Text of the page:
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Fine-tuning cash portfolios through liquidity management.

Financial executives often consider liquidity as a major investment objective for their excess cash accounts. Few, however, have a firm grasp of what liquidity means beyond daily access to a money market fund. This is especially so in a portfolio of individual cash assets. As the Federal Reserve aggressively mops up excess liquidity from the financial system, now could be a good time to fine-tune liquidity in your portfolio.

With marketable cash investments, liquidity generally means how easily and quickly one may exchange a security for cash with little price concession from its going rate. The two key factors in measuring liquidity are how long it takes to complete the transaction and how much of a price "haircut" must be taken on the sale.

Investors who intend to hold securities to maturity often make the mistake of downplaying the importance of liquidity. At a minimum, an unexpected cash need may force early redemption of an existing holding. Concerns with credit or interest rate risk may also require a sale to avoid future losses. Additionally, liquidity has economic value. In other words, a less-liquid security should carry a more attractive price than an otherwise identical, but more liquid security.

For example, a two-year floating-rate note with three-month interest rate resets may provide 0.05 percent to 0.10 percent more annual yield than a three-month commercial paper from the same issuer. The former may be less liquid, but is otherwise almost identical to the commercial paper in risk exposure.

Factors Influencing Liquidity

Portfolio liquidity results from many factors, including general financial market conditions and specific security features. Among the more prominent factors, listed below are five that may be relevant to treasury cash accounts:

1. Size and Breadth of Market Sectors: U.S. Treasury securities are among the most liquid bonds in the world. Aside from strong credit backing from Uncle Sam, they are liquid because they are widely held. Generally speaking, liquidity is better in large market sectors with higher debt outstanding and higher daily trading volume, such as federal agencies and corporate securities. The municipal, asset-backed and commercial mortgage debt markets may be less liquid by comparison.

2. Market's Risk Appetite: The general market's sentiment towards liquidity risk premium can be a significant factor. When interest rates are low, credit is easy and investors tend to demand a lower premium for liquidity. When central banks embark on tighter monetary policies or when geopolitical risk is on the rise, credit uncertainty increases and investors typically want to stay with more liquid securities and, thus, demand a higher yield for less-liquid products.

3. Credit Ratings: Investors often associate credit risk with liquidity. Securities with credit ratings of triple-A, double-A or single-A are generally very liquid. Bonds rated Triple-B or below-investment-grade are often considerably less liquid, as there are fewer interested buyers. Similarly, a security that is a downgrade candidate will usually be less liquid than one of the same rating that is on the verge of an upgrade.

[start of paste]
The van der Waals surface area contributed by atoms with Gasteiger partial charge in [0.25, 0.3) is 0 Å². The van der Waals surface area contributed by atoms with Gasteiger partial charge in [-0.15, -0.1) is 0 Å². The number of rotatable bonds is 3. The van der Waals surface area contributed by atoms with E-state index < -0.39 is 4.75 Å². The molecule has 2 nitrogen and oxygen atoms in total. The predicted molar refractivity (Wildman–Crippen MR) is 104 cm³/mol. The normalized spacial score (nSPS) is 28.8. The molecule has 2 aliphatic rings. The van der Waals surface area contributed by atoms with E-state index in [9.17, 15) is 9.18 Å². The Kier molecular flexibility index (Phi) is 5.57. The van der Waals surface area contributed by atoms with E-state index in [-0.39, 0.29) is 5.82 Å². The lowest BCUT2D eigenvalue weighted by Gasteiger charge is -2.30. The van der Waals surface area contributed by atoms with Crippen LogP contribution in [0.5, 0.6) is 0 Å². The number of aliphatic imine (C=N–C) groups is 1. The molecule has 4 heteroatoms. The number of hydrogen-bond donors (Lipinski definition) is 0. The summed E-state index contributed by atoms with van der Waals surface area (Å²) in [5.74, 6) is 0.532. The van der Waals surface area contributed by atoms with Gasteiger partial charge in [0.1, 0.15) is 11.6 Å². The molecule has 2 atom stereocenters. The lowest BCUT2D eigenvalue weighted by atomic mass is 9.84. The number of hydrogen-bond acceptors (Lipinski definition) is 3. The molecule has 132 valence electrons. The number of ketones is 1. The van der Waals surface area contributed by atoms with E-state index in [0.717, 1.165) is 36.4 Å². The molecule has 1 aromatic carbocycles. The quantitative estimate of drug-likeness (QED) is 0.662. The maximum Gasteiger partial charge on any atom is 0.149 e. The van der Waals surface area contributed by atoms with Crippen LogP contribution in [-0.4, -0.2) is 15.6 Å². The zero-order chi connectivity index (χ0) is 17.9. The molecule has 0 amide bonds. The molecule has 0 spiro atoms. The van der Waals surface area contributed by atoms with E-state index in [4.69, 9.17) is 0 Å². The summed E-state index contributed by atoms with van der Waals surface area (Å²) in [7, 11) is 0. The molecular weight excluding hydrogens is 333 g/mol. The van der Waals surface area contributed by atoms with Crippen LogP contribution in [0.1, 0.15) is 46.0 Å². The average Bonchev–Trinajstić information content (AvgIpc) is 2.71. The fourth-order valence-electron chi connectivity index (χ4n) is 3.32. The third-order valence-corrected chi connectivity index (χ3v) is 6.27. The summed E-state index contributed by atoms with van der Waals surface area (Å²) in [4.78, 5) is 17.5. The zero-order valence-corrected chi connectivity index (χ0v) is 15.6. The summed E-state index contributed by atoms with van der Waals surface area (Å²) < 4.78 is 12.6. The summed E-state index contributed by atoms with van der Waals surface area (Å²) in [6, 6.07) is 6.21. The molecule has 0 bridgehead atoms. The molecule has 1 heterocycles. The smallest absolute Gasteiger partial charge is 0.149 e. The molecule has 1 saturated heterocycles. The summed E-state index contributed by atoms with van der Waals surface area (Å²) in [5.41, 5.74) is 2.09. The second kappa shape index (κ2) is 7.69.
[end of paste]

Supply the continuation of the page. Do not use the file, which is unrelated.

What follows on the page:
4. Round Lots: Bond traders often prefer to trade in "round lots." Although no industry standard exists, these are the preferred minimum trading units, ranging from $1 million to $5 million. Bonds can be bought and sold in any increments of $25,000, but "odd lot" transactions are often more difficult to complete.

5. Outstanding Size: Securities with $150 million or more in outstanding par amount are considered very liquid. This figure is the minimum amount to be included in major bond indices. In recent years, issuers, including Fannie Mae and Freddie Mac, issued deals in the billions of dollars, which greatly improved liquidity of these deals. By contrast, the same issuers' medium-term note programs, or bonds issued on an as-needed basis from a shelf registration, are much smaller and usually less liquid.

Managing Liquidity

How, then, can treasury professionals better manage liquidity risk in their portfolios? In addition to paying attention to the five factors above, the following measures may help improve a portfolio's liquidity profile.

* Be a Comparison Shopper: A rule of thumb for owning marketable securities is to ensure that they have multiple dealer support, preferably from more than three dealers. Investors may want to be skeptical of proprietary brokerage or bank products.

* Do Your Homework: The proliferation of new cash products with special features requires more due diligence. Many of the securities have derivative, leverage or extension features that may affect their liquidity.

* Get Paid for Liquidity Risk: Liquidity has its price. When you don't need immediate liquidity, invest in something with higher yield to compensate for risk.

* Beware of Over-diversification: It is prudent to reduce your risk by diversifying your holdings; however, try to avoid owning odd-lot positions that may cut liquidity.

Lance Pan (Lpan@capitaladvisors.com) is Director of Research at Capital Advisors Group Inc., where he leads the fundamental credit research and individual security selection strategies.
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Title Annotation:treasury
Author:Pan, Lance
Publication:Financial Executive
Geographic Code:1USA
Date:Sep 1, 2006
Words:810
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